she volunteered as the girl scout president and in aarp alongside my dad. she loved wood and glass; she loved to paint with oils. she loved lists and calendars and math and writing and doing the laundry any time she was stressed. she wrote old-fashioned letters with pen and paper. she adored her word processor and then the computer and finally, her beloved iphone. anything to stay in touch. she texted, she called, she facebooked, she mistakenly took pictures of the ceiling and sent them on errant trips out to the ethers. momma loved to coffee sit and have english muffins or crumb cake or danish or chocolate chip cookies or pie. and she made extra homemade french fries every time she knew I was visiting so we could sit, drink iced tea, eat cold french fries and talk.

she didn’t let fear overtake her. she was strong in every way. she credited being from new york, but i credit just her – she just went with the flow and sort of ignored anything that got in the way, including any physical challenge that presented itself. two days after a double mastectomy at 93 she sat on the side of the hospital bed and, in good humor, sassed everyone around.

she loved that everyone called her beaky. and i mean everyone.

her journey was long, her experiences rich. she was an exclamation mark in life. she celebrated people and love and moments and I miss her.  so much.

but it is part of my journey to miss her.

each of us bring to our journey our own punctuation. sometimes i think i am an ellipsis, but i realize that applies to all of us. we go on…

if i got to choose what singular punctuation i would want to be, i would want to be an exclamation mark, just like my sweet momma. for this part of my journey. for every part of the journey.

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read DAVID’S thoughts on this K.S. FRIDAY

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beaky’s text. [not-so-flawed wednesday]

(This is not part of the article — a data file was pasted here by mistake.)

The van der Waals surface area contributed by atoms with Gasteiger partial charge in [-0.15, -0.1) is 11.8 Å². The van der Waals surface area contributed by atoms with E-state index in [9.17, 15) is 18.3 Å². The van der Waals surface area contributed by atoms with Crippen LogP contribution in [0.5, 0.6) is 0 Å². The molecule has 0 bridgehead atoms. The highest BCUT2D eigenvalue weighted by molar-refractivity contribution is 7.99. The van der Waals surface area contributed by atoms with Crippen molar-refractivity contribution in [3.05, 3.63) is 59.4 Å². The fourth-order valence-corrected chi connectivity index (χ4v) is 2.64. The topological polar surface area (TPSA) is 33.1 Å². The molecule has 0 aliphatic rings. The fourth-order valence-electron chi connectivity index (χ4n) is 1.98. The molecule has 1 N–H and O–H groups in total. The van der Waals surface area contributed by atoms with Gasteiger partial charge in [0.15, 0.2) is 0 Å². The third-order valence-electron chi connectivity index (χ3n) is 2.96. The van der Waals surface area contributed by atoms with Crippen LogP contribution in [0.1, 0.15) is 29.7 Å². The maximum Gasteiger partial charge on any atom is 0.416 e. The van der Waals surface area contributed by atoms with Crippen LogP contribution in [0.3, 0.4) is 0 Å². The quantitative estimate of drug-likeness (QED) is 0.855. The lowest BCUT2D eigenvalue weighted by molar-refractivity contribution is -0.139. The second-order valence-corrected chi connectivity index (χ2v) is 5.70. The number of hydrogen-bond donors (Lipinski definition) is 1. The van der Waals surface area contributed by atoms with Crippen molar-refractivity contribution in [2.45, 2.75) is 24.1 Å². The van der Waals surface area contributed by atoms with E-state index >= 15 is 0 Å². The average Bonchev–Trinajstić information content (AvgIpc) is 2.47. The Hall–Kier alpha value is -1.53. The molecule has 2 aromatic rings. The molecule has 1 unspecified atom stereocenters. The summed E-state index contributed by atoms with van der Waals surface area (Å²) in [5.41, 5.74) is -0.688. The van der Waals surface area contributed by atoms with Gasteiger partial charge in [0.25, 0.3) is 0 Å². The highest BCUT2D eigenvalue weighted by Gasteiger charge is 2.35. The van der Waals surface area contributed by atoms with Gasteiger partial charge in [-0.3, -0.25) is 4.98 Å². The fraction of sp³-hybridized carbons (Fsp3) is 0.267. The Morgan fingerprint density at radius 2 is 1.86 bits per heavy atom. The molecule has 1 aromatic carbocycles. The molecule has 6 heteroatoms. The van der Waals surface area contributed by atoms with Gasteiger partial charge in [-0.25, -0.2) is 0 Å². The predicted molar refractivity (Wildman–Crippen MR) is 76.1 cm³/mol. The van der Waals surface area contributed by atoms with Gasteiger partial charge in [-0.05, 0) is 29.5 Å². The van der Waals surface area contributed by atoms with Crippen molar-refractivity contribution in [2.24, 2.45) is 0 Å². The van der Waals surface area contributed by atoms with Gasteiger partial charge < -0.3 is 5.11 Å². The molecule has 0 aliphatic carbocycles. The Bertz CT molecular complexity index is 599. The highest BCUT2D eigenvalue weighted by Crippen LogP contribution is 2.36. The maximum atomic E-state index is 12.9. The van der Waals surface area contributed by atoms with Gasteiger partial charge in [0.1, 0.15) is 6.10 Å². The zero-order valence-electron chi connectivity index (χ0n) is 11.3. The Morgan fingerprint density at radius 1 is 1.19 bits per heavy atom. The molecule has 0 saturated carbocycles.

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at 93 these words were texted by my sweet momma on her iphone, about a week before she died three years ago.  she was amazing.  and damn strong.  “whoa!” i think, re-reading this text, “you go, momma!”

“…more than i say…more than i speak…more than you realize…” like every mom she walked the thin line between not saying enough and saying too much.  The Girl and The Boy are practiced at rolling their eyes at me and, i guess, i must have done the same to my momma.  so there’s that moment you dig in and, ignoring every quivering fibre in your body, you do not say anything.  you notice, you think, you know.  but you remain quiet.  for you also know that the lives you have gifted into this world are not yours to live; they are only yours to love, to hold closest to your heart, to support in every way you can, to lift up when they stumble or fall.

“don’t. underestimate me.”  so true, momma didn’t want to be under-estimated.  her spirit in the world accomplished bigger things than most professions can tout.  her kindness was rippling, her curiosity abounding, and her fortitude…that sisu.  you don’t want to be the retail/corporate/organization recipient of the “write-a-lettuh” vindication; momma was going to win.  she “wasn’t born in ny for nothin” as i say.  the day after the extra surgery she had just one day after her double-mastectomy a few months before this text, she sat on the edge of her hospital bed and called us “idiots” for not getting back on the road home.  she was going to be “just fine” and she was more worried about us on the road than herself.  that’s a mom for you.  that’s my sweet momma.